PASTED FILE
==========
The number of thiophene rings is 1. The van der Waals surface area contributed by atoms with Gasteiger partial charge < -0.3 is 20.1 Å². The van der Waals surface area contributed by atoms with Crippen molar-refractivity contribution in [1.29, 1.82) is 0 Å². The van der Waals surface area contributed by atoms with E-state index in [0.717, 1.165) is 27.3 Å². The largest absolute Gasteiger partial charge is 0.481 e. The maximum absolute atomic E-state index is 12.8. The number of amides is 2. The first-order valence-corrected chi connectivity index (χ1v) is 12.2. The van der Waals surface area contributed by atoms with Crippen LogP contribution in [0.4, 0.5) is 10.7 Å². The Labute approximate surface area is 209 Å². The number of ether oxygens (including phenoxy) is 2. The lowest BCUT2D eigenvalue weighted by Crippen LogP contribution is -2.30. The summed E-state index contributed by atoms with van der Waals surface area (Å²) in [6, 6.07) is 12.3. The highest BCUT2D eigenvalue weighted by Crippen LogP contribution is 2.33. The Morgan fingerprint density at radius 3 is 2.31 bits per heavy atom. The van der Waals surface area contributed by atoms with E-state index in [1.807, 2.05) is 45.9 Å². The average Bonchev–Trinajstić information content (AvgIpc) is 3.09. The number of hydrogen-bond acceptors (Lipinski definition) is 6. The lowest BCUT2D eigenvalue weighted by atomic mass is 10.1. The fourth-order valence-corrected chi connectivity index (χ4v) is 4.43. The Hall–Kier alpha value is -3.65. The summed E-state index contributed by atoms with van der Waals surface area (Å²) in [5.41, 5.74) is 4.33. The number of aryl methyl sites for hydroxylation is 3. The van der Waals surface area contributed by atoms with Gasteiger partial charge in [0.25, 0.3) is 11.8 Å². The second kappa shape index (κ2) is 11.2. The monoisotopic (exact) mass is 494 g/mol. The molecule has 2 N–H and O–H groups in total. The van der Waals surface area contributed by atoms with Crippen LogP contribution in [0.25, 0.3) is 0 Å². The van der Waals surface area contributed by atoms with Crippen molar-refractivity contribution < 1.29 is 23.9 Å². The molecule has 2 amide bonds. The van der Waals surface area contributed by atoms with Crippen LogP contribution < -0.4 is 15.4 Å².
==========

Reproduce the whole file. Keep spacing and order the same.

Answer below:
The number of thiophene rings is 1. The van der Waals surface area contributed by atoms with Gasteiger partial charge < -0.3 is 20.1 Å². The van der Waals surface area contributed by atoms with Crippen molar-refractivity contribution in [1.29, 1.82) is 0 Å². The van der Waals surface area contributed by atoms with E-state index in [0.717, 1.165) is 27.3 Å². The largest absolute Gasteiger partial charge is 0.481 e. The maximum absolute atomic E-state index is 12.8. The number of amides is 2. The first-order valence-corrected chi connectivity index (χ1v) is 12.2. The van der Waals surface area contributed by atoms with Crippen LogP contribution in [0.4, 0.5) is 10.7 Å². The Labute approximate surface area is 209 Å². The number of ether oxygens (including phenoxy) is 2. The lowest BCUT2D eigenvalue weighted by Crippen LogP contribution is -2.30. The summed E-state index contributed by atoms with van der Waals surface area (Å²) in [6, 6.07) is 12.3. The highest BCUT2D eigenvalue weighted by Crippen LogP contribution is 2.33. The Morgan fingerprint density at radius 3 is 2.31 bits per heavy atom. The van der Waals surface area contributed by atoms with E-state index in [1.807, 2.05) is 45.9 Å². The average Bonchev–Trinajstić information content (AvgIpc) is 3.09. The number of hydrogen-bond acceptors (Lipinski definition) is 6. The lowest BCUT2D eigenvalue weighted by atomic mass is 10.1. The fourth-order valence-corrected chi connectivity index (χ4v) is 4.43. The Hall–Kier alpha value is -3.65. The summed E-state index contributed by atoms with van der Waals surface area (Å²) in [5.41, 5.74) is 4.33. The number of aryl methyl sites for hydroxylation is 3. The van der Waals surface area contributed by atoms with Gasteiger partial charge in [0.25, 0.3) is 11.8 Å². The second kappa shape index (κ2) is 11.2. The monoisotopic (exact) mass is 494 g/mol. The molecule has 2 N–H and O–H groups in total. The van der Waals surface area contributed by atoms with Crippen LogP contribution in [0.25, 0.3) is 0 Å². The van der Waals surface area contributed by atoms with Crippen molar-refractivity contribution < 1.29 is 23.9 Å². The molecule has 2 amide bonds. The van der Waals surface area contributed by atoms with Crippen LogP contribution < -0.4 is 15.4 Å².